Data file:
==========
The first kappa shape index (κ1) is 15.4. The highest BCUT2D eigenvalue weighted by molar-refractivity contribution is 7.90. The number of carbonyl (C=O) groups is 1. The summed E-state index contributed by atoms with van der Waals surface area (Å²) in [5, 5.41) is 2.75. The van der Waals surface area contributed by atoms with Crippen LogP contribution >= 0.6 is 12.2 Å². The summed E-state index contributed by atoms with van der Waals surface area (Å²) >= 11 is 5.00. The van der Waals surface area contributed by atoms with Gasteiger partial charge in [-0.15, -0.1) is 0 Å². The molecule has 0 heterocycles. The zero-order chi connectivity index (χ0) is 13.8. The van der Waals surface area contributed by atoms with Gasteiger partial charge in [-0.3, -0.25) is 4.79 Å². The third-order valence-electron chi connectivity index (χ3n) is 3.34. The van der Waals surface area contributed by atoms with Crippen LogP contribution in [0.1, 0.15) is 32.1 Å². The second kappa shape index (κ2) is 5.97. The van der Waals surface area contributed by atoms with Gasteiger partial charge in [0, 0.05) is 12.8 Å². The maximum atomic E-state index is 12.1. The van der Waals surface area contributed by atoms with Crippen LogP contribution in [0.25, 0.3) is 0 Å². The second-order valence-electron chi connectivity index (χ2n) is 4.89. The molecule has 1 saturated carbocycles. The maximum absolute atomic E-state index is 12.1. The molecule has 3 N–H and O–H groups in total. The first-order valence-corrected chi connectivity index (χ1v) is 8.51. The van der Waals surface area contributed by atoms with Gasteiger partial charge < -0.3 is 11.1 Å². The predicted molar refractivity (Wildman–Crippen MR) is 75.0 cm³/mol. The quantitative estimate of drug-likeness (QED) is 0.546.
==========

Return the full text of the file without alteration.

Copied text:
The first kappa shape index (κ1) is 15.4. The highest BCUT2D eigenvalue weighted by molar-refractivity contribution is 7.90. The number of carbonyl (C=O) groups is 1. The summed E-state index contributed by atoms with van der Waals surface area (Å²) in [5, 5.41) is 2.75. The van der Waals surface area contributed by atoms with Crippen LogP contribution >= 0.6 is 12.2 Å². The summed E-state index contributed by atoms with van der Waals surface area (Å²) >= 11 is 5.00. The van der Waals surface area contributed by atoms with Gasteiger partial charge in [-0.15, -0.1) is 0 Å². The molecule has 0 heterocycles. The zero-order chi connectivity index (χ0) is 13.8. The van der Waals surface area contributed by atoms with Gasteiger partial charge in [-0.3, -0.25) is 4.79 Å². The third-order valence-electron chi connectivity index (χ3n) is 3.34. The van der Waals surface area contributed by atoms with Crippen LogP contribution in [0.1, 0.15) is 32.1 Å². The second kappa shape index (κ2) is 5.97. The van der Waals surface area contributed by atoms with Gasteiger partial charge in [0, 0.05) is 12.8 Å². The maximum atomic E-state index is 12.1. The van der Waals surface area contributed by atoms with Crippen LogP contribution in [0.25, 0.3) is 0 Å². The second-order valence-electron chi connectivity index (χ2n) is 4.89. The molecule has 1 saturated carbocycles. The maximum absolute atomic E-state index is 12.1. The molecule has 3 N–H and O–H groups in total. The first-order valence-corrected chi connectivity index (χ1v) is 8.51. The van der Waals surface area contributed by atoms with Gasteiger partial charge < -0.3 is 11.1 Å². The predicted molar refractivity (Wildman–Crippen MR) is 75.0 cm³/mol. The quantitative estimate of drug-likeness (QED) is 0.546.